capture the influence of chemical and biological dispersions on population behavior.
Supporting the Society of Systems approach, the SimBridge Data Service (SDS) provides a query interface
through which visualizations, analysis tools, and external data base systems can leverage data residing in
shared reality. For UR 2015, SDS provided a selection of statistics representing the state of SEAS models
at various granularities to an external data repository, Future After Action Review System (FAARS), and to
Tactical Simulation (TACSIM), modeling human intelligence gathering. TACSIM used statistics such as
public opinion of Blue (one side in the multiplayer war game) to determine the willingness of the
population in a city sector to provide intelligence reports.
eXtensible Net Assessment (xNA)
Underlying SEAS is an ontological representation of SEAS knowledge within the eXtensible Net
Assessment (xNA) component. A repository populated by analysts’ understanding of Operational Net
Assessment (ONA) is matched with corresponding entities in xNA, enabling SEAS to draw from classified
ONA data to conduct certain classified excursions in UR2015. Also, selected types of changes that occur
within the simulation run time are persisted back into xNA, creating a dynamic ONA.
xNA represents knowledge tagged with the perspective, source, and excursion where the knowledge
originates from. This enables analysis tools to perform cross-COA analysis, such as tracking the emergent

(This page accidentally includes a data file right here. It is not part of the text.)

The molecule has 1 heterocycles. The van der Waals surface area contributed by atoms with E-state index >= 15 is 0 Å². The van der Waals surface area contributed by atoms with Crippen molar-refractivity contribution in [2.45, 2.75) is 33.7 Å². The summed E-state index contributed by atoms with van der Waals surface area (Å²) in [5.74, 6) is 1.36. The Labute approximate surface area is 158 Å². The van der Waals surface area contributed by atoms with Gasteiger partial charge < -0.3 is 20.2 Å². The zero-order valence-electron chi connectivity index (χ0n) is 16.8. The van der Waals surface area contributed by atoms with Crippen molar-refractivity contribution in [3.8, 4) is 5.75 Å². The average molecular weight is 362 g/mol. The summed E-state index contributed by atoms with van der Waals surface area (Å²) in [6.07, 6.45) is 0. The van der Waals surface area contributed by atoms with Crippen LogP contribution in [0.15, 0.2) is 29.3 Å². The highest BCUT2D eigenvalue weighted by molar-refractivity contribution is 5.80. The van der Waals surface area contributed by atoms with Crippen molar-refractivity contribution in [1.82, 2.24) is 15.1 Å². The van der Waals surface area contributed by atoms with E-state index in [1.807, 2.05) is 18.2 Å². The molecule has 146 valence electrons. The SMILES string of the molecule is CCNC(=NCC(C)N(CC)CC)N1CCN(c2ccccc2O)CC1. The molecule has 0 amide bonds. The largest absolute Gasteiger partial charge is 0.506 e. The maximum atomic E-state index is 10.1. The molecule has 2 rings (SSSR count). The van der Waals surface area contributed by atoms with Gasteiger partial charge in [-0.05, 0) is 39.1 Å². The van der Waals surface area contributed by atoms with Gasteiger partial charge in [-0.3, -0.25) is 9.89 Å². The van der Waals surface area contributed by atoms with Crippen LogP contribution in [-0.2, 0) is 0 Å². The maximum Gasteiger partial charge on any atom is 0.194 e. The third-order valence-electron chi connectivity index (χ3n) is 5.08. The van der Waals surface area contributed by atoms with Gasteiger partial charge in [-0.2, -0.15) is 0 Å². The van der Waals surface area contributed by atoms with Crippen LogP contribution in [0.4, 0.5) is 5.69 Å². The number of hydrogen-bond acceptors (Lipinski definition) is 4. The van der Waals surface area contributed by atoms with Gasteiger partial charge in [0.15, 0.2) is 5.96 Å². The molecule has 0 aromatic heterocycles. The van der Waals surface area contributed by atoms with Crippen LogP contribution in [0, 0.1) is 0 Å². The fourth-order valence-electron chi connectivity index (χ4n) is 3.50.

growth of an insurgent organization in multiple scenarios where different actions were taken against terror
Course of Action Manager (COA Manager)
Users interacted with SWS 0.5 in both real-time interactions as well as for faster-than-real-time analysis.
Eight SEAS environments were used simultaneously to investigate the use of different sets of action plans
and to provide an unclassified interface with a select subset of events. One of the environments was placed
in a Society of Simulations with JSAF to capture events in real-time.
A COA Manager was implemented to enable each of the environments to be initialized and to enable
simulation data to be persisted, tagged with a COA identifier. A specific environment could be restarted by
accessing saved data for the desired COA.
The implementation of COA Manager is a step towards an Excursion Manager needed to facilitate SWS
Use Cases of SWS
SWS provides the context within which training excursions are done, presenting the training
community with the unprecedented ability to train in a live and comprehensive synthetic
environment that is validated by theory and up to date with the real world.
For skill refinement, a trainee’s skills can be directly compared with an experienced individual’s
skills by immersing the trainee into the synthetic environment in the real-world context where the
event actually occurred and analyzing the ensuing reactions of the simulated environment.
Skill acquisition is supported by the ability to illustrate the emergent effects achieved by certain
doctrinal theories, and the proper contexts in which to apply them.